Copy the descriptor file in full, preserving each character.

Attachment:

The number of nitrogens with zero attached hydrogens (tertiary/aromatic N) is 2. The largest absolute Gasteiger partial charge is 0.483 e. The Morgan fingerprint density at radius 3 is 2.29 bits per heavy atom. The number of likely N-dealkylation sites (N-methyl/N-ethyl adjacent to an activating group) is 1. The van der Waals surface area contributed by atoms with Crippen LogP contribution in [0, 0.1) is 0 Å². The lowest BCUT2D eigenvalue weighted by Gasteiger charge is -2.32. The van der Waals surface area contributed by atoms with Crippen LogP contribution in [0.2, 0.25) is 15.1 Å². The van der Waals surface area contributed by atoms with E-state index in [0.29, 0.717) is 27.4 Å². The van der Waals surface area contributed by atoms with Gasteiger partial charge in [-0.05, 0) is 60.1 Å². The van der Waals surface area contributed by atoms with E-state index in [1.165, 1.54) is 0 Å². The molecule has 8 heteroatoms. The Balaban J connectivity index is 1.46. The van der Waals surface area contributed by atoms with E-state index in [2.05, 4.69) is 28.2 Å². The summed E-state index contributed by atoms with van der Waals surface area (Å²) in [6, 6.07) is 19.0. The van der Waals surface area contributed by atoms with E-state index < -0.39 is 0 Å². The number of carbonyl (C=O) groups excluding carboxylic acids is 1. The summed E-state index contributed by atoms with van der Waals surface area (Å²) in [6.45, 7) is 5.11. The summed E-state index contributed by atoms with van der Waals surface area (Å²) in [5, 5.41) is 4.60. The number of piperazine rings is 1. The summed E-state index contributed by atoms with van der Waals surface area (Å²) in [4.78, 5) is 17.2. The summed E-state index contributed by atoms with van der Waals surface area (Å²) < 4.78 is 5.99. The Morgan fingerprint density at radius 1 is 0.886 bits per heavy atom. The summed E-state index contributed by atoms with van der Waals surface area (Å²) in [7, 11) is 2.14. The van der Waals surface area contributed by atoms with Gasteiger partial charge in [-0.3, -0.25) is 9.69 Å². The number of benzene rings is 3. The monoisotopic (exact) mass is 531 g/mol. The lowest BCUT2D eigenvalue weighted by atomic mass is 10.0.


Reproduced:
The number of nitrogens with zero attached hydrogens (tertiary/aromatic N) is 2. The largest absolute Gasteiger partial charge is 0.483 e. The Morgan fingerprint density at radius 3 is 2.29 bits per heavy atom. The number of likely N-dealkylation sites (N-methyl/N-ethyl adjacent to an activating group) is 1. The van der Waals surface area contributed by atoms with Crippen LogP contribution in [0, 0.1) is 0 Å². The lowest BCUT2D eigenvalue weighted by Gasteiger charge is -2.32. The van der Waals surface area contributed by atoms with Crippen LogP contribution in [0.2, 0.25) is 15.1 Å². The van der Waals surface area contributed by atoms with E-state index in [0.29, 0.717) is 27.4 Å². The van der Waals surface area contributed by atoms with Gasteiger partial charge in [-0.05, 0) is 60.1 Å². The van der Waals surface area contributed by atoms with E-state index in [1.165, 1.54) is 0 Å². The molecule has 8 heteroatoms. The Balaban J connectivity index is 1.46. The van der Waals surface area contributed by atoms with E-state index in [2.05, 4.69) is 28.2 Å². The summed E-state index contributed by atoms with van der Waals surface area (Å²) in [6, 6.07) is 19.0. The van der Waals surface area contributed by atoms with E-state index < -0.39 is 0 Å². The number of carbonyl (C=O) groups excluding carboxylic acids is 1. The summed E-state index contributed by atoms with van der Waals surface area (Å²) in [6.45, 7) is 5.11. The summed E-state index contributed by atoms with van der Waals surface area (Å²) in [5, 5.41) is 4.60. The number of piperazine rings is 1. The summed E-state index contributed by atoms with van der Waals surface area (Å²) in [4.78, 5) is 17.2. The summed E-state index contributed by atoms with van der Waals surface area (Å²) < 4.78 is 5.99. The Morgan fingerprint density at radius 1 is 0.886 bits per heavy atom. The summed E-state index contributed by atoms with van der Waals surface area (Å²) in [7, 11) is 2.14. The van der Waals surface area contributed by atoms with Gasteiger partial charge in [-0.3, -0.25) is 9.69 Å². The number of benzene rings is 3. The monoisotopic (exact) mass is 531 g/mol. The lowest BCUT2D eigenvalue weighted by atomic mass is 10.0.